Canadians are being denied entry into the United States, with some receiving lifetime bans, after attempting to cross into the U.S. to tend to their cannabis investments.
An estimated 400,000 Canadians cross the Canada-U.S. border every day. With the continuing legalization of cannabis in U.S. states and the impending legalization in Canada, interest in cannabis businesses is growing, However, some cannabis investors showing an interest in cannabis are being banned from entering the U.S. Canadians have reportedly been banned or denied entry for merely admitting that they have smoked a joint.
In May, Vancouver venture capitalist Sam Znaimer was interrogated for four hours at the Pacific Highway crossing and eventually released, but was subsequently banned from the U.S. “That particular day, I came to the border, I was asked some perfunctory questions, but immediately referred to secondary inspection,” Znaimer said. “It was clear this was entirely because I am an investor in cannabis companies,” Znaimer said. “I was never asked about my personal consumption.”
While no one was made available for an interview, an emailed response from a U.S. Customs and Border Protection spokesman to the Vancouver Sun stated said the agency enforces the laws of the United States.
“Although medical and recreational marijuana are legal in some U.S. states and Canada, the sale, possession, production and distribution of marijuana remain illegal under U.S. federal law,” wrote Jason Givens. “[The agency’s] enforcement of the law will remain unchanged.”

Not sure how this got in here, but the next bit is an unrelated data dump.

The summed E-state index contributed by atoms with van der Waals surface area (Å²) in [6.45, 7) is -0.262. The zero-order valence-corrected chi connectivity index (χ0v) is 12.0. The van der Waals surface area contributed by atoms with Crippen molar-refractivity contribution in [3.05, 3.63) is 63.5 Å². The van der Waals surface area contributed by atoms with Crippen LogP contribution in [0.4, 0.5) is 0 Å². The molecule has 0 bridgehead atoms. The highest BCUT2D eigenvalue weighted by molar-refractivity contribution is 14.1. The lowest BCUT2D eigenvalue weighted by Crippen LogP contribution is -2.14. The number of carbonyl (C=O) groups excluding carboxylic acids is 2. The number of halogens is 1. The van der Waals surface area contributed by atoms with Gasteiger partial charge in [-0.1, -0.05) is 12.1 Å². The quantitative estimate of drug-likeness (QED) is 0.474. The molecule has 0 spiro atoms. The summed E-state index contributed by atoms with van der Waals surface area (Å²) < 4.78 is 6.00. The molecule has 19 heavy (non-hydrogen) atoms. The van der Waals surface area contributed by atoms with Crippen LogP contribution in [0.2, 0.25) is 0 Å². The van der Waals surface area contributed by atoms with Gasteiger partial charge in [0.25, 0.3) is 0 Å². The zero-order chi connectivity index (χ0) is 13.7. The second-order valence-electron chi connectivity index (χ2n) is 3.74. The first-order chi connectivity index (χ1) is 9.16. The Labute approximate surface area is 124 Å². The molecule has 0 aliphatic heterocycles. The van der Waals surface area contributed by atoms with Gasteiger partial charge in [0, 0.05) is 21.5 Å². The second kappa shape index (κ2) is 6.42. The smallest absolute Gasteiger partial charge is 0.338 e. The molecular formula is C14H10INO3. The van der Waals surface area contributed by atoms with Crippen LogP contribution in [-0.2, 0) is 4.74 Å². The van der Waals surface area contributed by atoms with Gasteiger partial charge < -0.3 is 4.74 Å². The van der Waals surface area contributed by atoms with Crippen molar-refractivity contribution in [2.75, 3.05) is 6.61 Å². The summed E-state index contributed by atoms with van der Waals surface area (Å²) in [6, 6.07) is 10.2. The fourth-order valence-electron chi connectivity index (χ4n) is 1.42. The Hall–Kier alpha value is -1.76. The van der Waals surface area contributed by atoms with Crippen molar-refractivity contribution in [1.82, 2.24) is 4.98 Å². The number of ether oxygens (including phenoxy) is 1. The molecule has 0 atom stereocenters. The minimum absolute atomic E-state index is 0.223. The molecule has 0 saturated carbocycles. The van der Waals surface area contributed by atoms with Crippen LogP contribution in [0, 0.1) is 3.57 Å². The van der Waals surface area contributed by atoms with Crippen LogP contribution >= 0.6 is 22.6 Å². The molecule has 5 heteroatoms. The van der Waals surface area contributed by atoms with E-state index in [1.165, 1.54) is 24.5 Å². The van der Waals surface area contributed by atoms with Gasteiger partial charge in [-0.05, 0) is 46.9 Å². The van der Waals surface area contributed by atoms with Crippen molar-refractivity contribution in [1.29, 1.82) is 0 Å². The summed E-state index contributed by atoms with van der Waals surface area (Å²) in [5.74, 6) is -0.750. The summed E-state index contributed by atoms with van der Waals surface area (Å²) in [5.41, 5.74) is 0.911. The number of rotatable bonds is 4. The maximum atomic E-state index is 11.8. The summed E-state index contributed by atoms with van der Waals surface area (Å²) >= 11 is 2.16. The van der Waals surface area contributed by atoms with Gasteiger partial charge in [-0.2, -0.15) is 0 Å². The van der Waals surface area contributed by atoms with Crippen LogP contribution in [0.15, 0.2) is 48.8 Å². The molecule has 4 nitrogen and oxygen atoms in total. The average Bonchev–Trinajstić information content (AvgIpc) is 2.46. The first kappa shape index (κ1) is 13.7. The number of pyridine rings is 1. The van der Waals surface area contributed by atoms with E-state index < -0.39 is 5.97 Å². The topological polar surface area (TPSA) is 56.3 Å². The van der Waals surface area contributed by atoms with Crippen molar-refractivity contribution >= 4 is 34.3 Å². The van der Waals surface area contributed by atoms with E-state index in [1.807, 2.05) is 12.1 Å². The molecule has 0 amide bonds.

“Consequently, crossing the border with marijuana is prohibited and could result in fines, apprehension, or both.”
Washington state lawyer Len Saunder said he is seeing cases regarding potential cannabis investors a couple times a week now. “I see either simple denied entries or I see lifetime bans.” He said cases started cropping up a couple of months ago zeroing in on business travelers. he advises Canadian business people to “either get out of the marijuana business or stop travelling to the U.S.”
“I believe this was intended to put a chill on investors and business travelers from outside of the U.S.,” Znaimer said. He plans to appeal with Customs and Border Protection, but is reconsidering investing with U.S. cannabis companies. “In my case, it has done that very successfully.”